The ballistic missile launched by North Korea on Sunday, dubbed the Pukguksong-2, is a new form of high-thrust solid fuel-powered intermediate-range ballistic missile that Pyongyang claims can carry a nuclear warhead.
It is modelled after a submarine-launched ballistic missile which was tested last August.
This is seen as a step up in the isolated state's nuclear capabilities, as it strives towards its stated ambition of creating an intercontinental ballistic missile that can strike the United States.
To date, most of the North's ballistic missiles have relied on liquid fuel. The New York Times cited military analysts as saying in a report yesterday that the use of solid fuel greatly reduces the time required to prepare the missile for launch and increases its mobility on the road, thereby making it more difficult to detect signs of an imminent attack.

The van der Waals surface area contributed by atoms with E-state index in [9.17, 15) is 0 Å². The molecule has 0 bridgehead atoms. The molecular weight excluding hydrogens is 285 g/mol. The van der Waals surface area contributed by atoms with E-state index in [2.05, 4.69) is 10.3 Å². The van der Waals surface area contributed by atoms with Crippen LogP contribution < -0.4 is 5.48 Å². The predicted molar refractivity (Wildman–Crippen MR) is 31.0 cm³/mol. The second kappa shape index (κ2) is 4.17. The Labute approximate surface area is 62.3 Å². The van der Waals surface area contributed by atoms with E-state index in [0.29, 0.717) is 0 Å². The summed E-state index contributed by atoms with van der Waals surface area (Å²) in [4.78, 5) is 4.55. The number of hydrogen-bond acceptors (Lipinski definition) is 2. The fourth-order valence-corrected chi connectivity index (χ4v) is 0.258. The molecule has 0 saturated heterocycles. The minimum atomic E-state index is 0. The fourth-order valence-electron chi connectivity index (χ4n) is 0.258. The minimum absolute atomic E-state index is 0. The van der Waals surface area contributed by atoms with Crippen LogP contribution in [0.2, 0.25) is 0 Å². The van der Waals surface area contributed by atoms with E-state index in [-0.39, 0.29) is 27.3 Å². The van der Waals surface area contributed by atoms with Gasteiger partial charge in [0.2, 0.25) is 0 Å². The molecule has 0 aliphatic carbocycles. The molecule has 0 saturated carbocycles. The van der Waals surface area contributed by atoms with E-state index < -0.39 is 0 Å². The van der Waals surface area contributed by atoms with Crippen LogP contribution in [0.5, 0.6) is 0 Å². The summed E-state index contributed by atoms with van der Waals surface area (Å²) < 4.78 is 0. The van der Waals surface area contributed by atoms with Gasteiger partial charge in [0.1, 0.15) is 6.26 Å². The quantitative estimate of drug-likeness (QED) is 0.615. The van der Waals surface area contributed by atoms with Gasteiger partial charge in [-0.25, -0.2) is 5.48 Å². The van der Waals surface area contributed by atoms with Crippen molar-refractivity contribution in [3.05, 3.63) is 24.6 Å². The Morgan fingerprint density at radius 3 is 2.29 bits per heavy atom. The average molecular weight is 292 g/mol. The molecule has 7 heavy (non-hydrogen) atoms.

The missile was launched on Sunday, reaching a height of 550,000m and range of 500km before landing in the Sea of Japan, also known as the East Sea, without entering Japan waters.
Before details of the new missile came to light, Seoul at first said the missile was likely a modified medium-range Rodong. It then said it was a modified intermediate-range Musudan.
Pyongyang said yesterday it deliberately launched the Pukguksong-2 at a sharp angle to keep it from landing too close to Japan.
Correction note: In an earlier version of the story, we said that the missile landed in the Sea of Japan. The Sea of Japan is referred to as the East Sea by the Koreans.